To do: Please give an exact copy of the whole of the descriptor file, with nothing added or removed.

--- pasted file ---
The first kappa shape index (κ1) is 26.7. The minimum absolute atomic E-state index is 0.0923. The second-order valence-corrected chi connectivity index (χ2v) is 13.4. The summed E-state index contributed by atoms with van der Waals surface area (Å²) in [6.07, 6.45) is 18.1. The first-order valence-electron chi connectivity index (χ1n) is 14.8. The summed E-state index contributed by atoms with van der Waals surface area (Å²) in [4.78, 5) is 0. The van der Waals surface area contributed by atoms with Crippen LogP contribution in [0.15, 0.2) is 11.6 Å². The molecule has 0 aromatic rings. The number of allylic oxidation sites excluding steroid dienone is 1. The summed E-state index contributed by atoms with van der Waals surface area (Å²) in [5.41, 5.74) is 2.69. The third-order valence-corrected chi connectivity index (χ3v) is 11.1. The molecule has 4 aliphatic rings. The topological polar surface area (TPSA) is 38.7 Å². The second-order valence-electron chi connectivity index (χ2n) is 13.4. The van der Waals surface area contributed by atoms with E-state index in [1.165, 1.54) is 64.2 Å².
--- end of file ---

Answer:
The first kappa shape index (κ1) is 26.7. The minimum absolute atomic E-state index is 0.0923. The second-order valence-corrected chi connectivity index (χ2v) is 13.4. The summed E-state index contributed by atoms with van der Waals surface area (Å²) in [6.07, 6.45) is 18.1. The first-order valence-electron chi connectivity index (χ1n) is 14.8. The summed E-state index contributed by atoms with van der Waals surface area (Å²) in [4.78, 5) is 0. The van der Waals surface area contributed by atoms with Crippen LogP contribution in [0.15, 0.2) is 11.6 Å². The molecule has 0 aromatic rings. The number of allylic oxidation sites excluding steroid dienone is 1. The summed E-state index contributed by atoms with van der Waals surface area (Å²) in [5.41, 5.74) is 2.69. The third-order valence-corrected chi connectivity index (χ3v) is 11.1. The molecule has 4 aliphatic rings. The topological polar surface area (TPSA) is 38.7 Å². The second-order valence-electron chi connectivity index (χ2n) is 13.4. The van der Waals surface area contributed by atoms with E-state index in [1.165, 1.54) is 64.2 Å².